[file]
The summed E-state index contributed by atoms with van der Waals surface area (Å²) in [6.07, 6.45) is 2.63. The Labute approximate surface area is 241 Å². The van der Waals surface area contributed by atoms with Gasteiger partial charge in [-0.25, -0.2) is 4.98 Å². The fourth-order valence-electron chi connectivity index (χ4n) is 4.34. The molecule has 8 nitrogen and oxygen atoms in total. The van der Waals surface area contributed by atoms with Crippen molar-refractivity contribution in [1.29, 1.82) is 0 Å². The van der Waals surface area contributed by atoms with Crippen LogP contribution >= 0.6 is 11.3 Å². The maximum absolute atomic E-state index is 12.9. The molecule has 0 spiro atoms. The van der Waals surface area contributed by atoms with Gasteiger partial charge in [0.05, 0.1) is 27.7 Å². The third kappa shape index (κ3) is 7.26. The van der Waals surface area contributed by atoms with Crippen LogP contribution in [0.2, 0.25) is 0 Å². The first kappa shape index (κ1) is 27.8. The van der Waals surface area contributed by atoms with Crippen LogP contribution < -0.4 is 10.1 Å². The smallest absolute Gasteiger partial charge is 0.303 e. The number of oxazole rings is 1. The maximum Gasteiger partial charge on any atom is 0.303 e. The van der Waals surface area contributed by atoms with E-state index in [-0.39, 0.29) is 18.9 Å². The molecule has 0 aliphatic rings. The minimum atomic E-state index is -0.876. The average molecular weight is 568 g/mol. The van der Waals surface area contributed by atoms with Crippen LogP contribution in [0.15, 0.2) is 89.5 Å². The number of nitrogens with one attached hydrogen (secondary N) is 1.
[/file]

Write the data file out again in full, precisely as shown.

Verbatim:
The summed E-state index contributed by atoms with van der Waals surface area (Å²) in [6.07, 6.45) is 2.63. The Labute approximate surface area is 241 Å². The van der Waals surface area contributed by atoms with Gasteiger partial charge in [-0.25, -0.2) is 4.98 Å². The fourth-order valence-electron chi connectivity index (χ4n) is 4.34. The molecule has 8 nitrogen and oxygen atoms in total. The van der Waals surface area contributed by atoms with Crippen molar-refractivity contribution in [1.29, 1.82) is 0 Å². The van der Waals surface area contributed by atoms with Crippen LogP contribution >= 0.6 is 11.3 Å². The maximum absolute atomic E-state index is 12.9. The molecule has 0 spiro atoms. The van der Waals surface area contributed by atoms with Gasteiger partial charge in [0.05, 0.1) is 27.7 Å². The third kappa shape index (κ3) is 7.26. The van der Waals surface area contributed by atoms with Crippen LogP contribution in [0.2, 0.25) is 0 Å². The first kappa shape index (κ1) is 27.8. The van der Waals surface area contributed by atoms with Crippen LogP contribution < -0.4 is 10.1 Å². The smallest absolute Gasteiger partial charge is 0.303 e. The number of oxazole rings is 1. The maximum Gasteiger partial charge on any atom is 0.303 e. The van der Waals surface area contributed by atoms with E-state index in [-0.39, 0.29) is 18.9 Å². The molecule has 0 aliphatic rings. The minimum atomic E-state index is -0.876. The average molecular weight is 568 g/mol. The van der Waals surface area contributed by atoms with Crippen LogP contribution in [0.15, 0.2) is 89.5 Å². The number of nitrogens with one attached hydrogen (secondary N) is 1.